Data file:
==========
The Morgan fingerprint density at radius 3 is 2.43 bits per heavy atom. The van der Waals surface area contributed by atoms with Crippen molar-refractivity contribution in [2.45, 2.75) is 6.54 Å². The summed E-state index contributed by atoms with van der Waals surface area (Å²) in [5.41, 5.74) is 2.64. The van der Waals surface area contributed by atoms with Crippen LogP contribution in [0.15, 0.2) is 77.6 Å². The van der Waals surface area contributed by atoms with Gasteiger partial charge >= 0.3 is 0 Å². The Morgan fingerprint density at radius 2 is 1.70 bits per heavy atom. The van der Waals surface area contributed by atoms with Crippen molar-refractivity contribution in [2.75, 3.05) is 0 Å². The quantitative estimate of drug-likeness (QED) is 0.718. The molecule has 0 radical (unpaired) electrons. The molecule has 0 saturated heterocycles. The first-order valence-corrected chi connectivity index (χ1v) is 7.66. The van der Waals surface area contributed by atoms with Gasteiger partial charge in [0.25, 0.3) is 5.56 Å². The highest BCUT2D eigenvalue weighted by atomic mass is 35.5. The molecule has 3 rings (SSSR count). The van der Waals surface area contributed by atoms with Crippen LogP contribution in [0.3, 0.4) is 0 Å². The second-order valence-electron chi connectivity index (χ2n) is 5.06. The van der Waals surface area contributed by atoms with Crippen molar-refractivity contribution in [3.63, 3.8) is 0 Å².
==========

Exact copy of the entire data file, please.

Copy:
The Morgan fingerprint density at radius 3 is 2.43 bits per heavy atom. The van der Waals surface area contributed by atoms with Crippen molar-refractivity contribution in [2.45, 2.75) is 6.54 Å². The summed E-state index contributed by atoms with van der Waals surface area (Å²) in [5.41, 5.74) is 2.64. The van der Waals surface area contributed by atoms with Crippen LogP contribution in [0.15, 0.2) is 77.6 Å². The van der Waals surface area contributed by atoms with Gasteiger partial charge >= 0.3 is 0 Å². The Morgan fingerprint density at radius 2 is 1.70 bits per heavy atom. The van der Waals surface area contributed by atoms with Crippen molar-refractivity contribution in [2.75, 3.05) is 0 Å². The quantitative estimate of drug-likeness (QED) is 0.718. The molecule has 0 radical (unpaired) electrons. The molecule has 0 saturated heterocycles. The first-order valence-corrected chi connectivity index (χ1v) is 7.66. The van der Waals surface area contributed by atoms with Gasteiger partial charge in [0.25, 0.3) is 5.56 Å². The highest BCUT2D eigenvalue weighted by atomic mass is 35.5. The molecule has 3 rings (SSSR count). The van der Waals surface area contributed by atoms with Crippen LogP contribution in [0.3, 0.4) is 0 Å². The second-order valence-electron chi connectivity index (χ2n) is 5.06. The van der Waals surface area contributed by atoms with Crippen molar-refractivity contribution in [3.63, 3.8) is 0 Å².